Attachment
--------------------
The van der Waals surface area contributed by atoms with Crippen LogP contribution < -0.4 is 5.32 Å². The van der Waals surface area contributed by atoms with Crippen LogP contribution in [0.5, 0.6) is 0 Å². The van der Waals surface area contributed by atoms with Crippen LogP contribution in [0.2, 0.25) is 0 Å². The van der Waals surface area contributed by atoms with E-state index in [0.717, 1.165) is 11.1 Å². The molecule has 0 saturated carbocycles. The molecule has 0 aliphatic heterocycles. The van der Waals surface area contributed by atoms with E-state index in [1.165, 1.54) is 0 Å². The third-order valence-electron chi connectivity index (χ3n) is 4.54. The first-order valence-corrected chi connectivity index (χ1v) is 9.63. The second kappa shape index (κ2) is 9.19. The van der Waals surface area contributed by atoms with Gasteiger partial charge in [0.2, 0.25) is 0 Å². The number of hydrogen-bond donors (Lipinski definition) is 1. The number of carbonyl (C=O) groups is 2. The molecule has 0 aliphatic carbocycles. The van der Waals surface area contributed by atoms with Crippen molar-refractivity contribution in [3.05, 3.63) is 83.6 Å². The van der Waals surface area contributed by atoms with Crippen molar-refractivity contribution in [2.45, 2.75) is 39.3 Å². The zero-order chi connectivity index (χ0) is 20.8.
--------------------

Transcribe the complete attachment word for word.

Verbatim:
The van der Waals surface area contributed by atoms with Crippen LogP contribution < -0.4 is 5.32 Å². The van der Waals surface area contributed by atoms with Crippen LogP contribution in [0.5, 0.6) is 0 Å². The van der Waals surface area contributed by atoms with Crippen LogP contribution in [0.2, 0.25) is 0 Å². The van der Waals surface area contributed by atoms with E-state index in [0.717, 1.165) is 11.1 Å². The molecule has 0 saturated carbocycles. The molecule has 0 aliphatic heterocycles. The van der Waals surface area contributed by atoms with E-state index in [1.165, 1.54) is 0 Å². The third-order valence-electron chi connectivity index (χ3n) is 4.54. The first-order valence-corrected chi connectivity index (χ1v) is 9.63. The second kappa shape index (κ2) is 9.19. The van der Waals surface area contributed by atoms with Gasteiger partial charge in [0.2, 0.25) is 0 Å². The number of hydrogen-bond donors (Lipinski definition) is 1. The number of carbonyl (C=O) groups is 2. The molecule has 0 aliphatic carbocycles. The van der Waals surface area contributed by atoms with Crippen molar-refractivity contribution in [3.05, 3.63) is 83.6 Å². The van der Waals surface area contributed by atoms with Crippen molar-refractivity contribution in [2.45, 2.75) is 39.3 Å². The zero-order chi connectivity index (χ0) is 20.8.